Kamala Harris should have been a contender. In the summer of 2017, the California senator was the toast of the Hamptons and new queen of the Clintonites. From the earliest days of her candidacy, Harris boasted the enthusiastic support of Hillary’s donor network and supporters, warm relations with Obamaworld, and the sympathies of a broad range of Democratic lawmakers in the nation’s largest state and beyond. When Harris withdrew from the race Tuesday, she was second only to Joe Biden in FiveThirtyEight’s “endorsement primary.”
If America’s political parties were still strong enough to anoint their own standard-bearers in smoke-filled rooms (and/or wine-soaked patios), Harris would be on her way to a presidential nomination. Instead, she’s cutting her losses and fortifying her defenses against a hypothetical primary challenge in 2022.
The Democratic Establishment may finally be reconciling itself to Joe Biden. But the former vice-president had to maintain a large lead over the field for months before his party’s donors began moving sharply his way. And even now, significant factions refuse to accept that a 77-year-old white guy who’s rambly beyond his years is their best bet for fending off the Democratic left (thus, we all now know the name of the mayor of South Bend). One reason why Barack Obama tapped Biden as his running mate in the first place was that he was looking for a wingman, not an heir apparent — and the idea of Uncle Joe running for the presidency at age 74 appeared self-evidently absurd. The party’s Pooh-Bahs may settle for an even older Biden, but only if the rank and file leaves them no other choice.
Harris was the one they wanted. She offered oratorical talent, a national political identity still inchoate enough to be remodeled to the demands of the moment, and an opportunity to make history. She appeared progressive enough to appease the left, and pragmatic enough to ease the corporate wing’s economic anxieties. But none of that mattered much, in the end.
Multiple suspects are implicated in Kamala 2020’s premature death. The autopsies began while its heart was still beating: Over the weekend, the New York Times curated the mutual recriminations of her campaign’s warring factions. Whoever was truly at fault, there appears to be little disagreement that her operation was poorly managed. But the Harris team’s idiosyncratic failings can’t explain why Cory Booker, Amy Klobuchar, and other conventionally qualified Democratic candidates have been polling behind her. A separate explanation for Harris’s woes is that, in the Trump era, Democratic voters have developed a more conservative conception of electability than the party’s elites. After the trauma of 2016, perhaps many primary goers feel that nominating an African-American or a woman — let alone an African-American woman — would be tempting fate. But while there is almost certainly some truth to this assessment, it also cannot explain why the two candidates who most violently defy the conventional wisdom about “electability” — the Jewish socialist Bernie Sanders, and female anti-corporate crusader Elizabeth Warren — remain poised to compete in Iowa and beyond.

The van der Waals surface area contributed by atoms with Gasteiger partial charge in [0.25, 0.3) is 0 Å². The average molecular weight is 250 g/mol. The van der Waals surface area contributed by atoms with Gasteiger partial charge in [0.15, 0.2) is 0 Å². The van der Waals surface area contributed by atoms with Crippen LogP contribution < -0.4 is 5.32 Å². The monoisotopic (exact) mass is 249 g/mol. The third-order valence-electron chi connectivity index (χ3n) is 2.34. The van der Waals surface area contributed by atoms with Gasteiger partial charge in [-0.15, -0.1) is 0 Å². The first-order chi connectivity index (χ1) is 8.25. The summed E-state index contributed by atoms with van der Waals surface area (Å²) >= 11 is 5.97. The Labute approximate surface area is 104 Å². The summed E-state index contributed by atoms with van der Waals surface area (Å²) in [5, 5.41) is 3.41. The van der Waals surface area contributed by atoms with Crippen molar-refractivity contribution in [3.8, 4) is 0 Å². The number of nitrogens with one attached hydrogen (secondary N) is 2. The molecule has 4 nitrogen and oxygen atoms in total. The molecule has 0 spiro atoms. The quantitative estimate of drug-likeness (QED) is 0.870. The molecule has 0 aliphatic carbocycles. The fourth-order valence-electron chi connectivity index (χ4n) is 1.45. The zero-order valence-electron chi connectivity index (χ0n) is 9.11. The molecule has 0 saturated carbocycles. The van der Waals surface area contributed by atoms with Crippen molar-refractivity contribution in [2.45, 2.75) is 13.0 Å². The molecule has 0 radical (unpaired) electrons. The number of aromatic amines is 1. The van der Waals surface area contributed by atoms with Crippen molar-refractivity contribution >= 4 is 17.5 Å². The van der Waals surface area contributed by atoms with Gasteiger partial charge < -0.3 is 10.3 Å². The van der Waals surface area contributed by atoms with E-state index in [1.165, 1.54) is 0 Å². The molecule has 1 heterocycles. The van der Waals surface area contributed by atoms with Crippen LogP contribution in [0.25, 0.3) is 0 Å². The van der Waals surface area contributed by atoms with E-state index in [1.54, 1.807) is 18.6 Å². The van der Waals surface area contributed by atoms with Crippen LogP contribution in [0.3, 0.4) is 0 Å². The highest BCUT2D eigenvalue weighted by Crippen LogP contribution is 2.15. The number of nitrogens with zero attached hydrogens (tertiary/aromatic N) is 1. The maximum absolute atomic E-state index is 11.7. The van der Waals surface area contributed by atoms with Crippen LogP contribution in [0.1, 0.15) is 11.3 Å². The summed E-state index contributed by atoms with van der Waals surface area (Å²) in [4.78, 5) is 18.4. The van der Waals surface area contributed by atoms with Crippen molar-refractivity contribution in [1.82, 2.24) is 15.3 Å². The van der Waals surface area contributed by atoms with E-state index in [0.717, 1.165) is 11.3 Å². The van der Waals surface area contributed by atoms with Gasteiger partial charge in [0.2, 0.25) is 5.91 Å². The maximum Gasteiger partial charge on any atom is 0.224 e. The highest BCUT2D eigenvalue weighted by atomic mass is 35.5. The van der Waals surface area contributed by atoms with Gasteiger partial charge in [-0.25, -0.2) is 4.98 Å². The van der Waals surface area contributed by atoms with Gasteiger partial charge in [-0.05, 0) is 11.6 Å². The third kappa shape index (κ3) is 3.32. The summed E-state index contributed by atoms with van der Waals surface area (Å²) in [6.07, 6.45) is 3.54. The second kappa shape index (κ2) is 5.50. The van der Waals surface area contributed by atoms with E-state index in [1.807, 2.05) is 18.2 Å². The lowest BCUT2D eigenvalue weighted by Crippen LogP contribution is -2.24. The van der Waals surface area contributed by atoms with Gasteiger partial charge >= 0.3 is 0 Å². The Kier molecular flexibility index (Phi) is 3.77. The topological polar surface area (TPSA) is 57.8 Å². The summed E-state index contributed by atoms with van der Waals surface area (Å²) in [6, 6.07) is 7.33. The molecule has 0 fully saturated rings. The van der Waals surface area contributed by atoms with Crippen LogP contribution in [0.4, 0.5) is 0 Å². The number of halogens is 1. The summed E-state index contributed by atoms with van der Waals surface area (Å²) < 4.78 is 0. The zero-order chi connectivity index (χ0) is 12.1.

Thus, Harris’s improbable collapse, along with the failure of Booker or Klobuchar to ever launch, seems indicative of something larger than their individual liabilities — namely, the weakness of modern American political parties as institutions. Booker has won more coveted endorsements than Bernie Sanders, and Klobuchar has claimed more than Pete Buttigieg. But each has mustered only a small fraction of the socialist senator’s or South Bend mayor’s support. Harris’s fundamental problem was that her campaign was rich in a depreciating currency. What looked like the potency of Establishment signaling in 2016 may have actually been the power of mere familiarity: Democratic base voters tend to admire the party’s most prominent leaders, and many are happy to default to a familiar face. For this reason, Biden has managed to coast on name recognition and goodwill. But Establishment support without national renown doesn’t seem to count for much.
In the land of weak parties, mass media is king. Politics Twitter may be wildly unrepresentative of the Democratic electorate. And Harris’s campaign may have erred by failing to appreciate that fact. But her candidacy’s demise reveals that catering to the tastes of the Twitter left is nevertheless perfectly rational. Those bundlers in the Hamptons failed to provide Harris with a steady supply of campaign cash. Sanders’s and Warren’s ideologically motivated, extremely online small-dollar armies by contrast have kept their coffers full. Meanwhile, Buttigieg got off the ground by accepting — and “acing” — absolutely every earned media opportunity that came his way. And in the past week, Michael Bloomberg managed to buy himself the same level of national support as Harris by dropping a recording-breaking $30 million on television ads. In many respects, Donald Trump’s 2016 triumph may prove sui generis. But in demonstrating that media dominance can compensate for a total dearth of intraparty support, the mogul’s first campaign gave us a preview of the new normal.
All of which is to say, the main lesson of Harris’s failure may be this: If you enter a presidential race without celebrity status, unique credibility among your party’s most engaged and ideological activists, billions of dollars in personal wealth, or a preternatural gift for charming white journalists and Iowa grandparents, you are going to have a hard time keeping your campaign funded — no matter how warmly you’re celebrated on Capitol Hill or Martha’s Vineyard.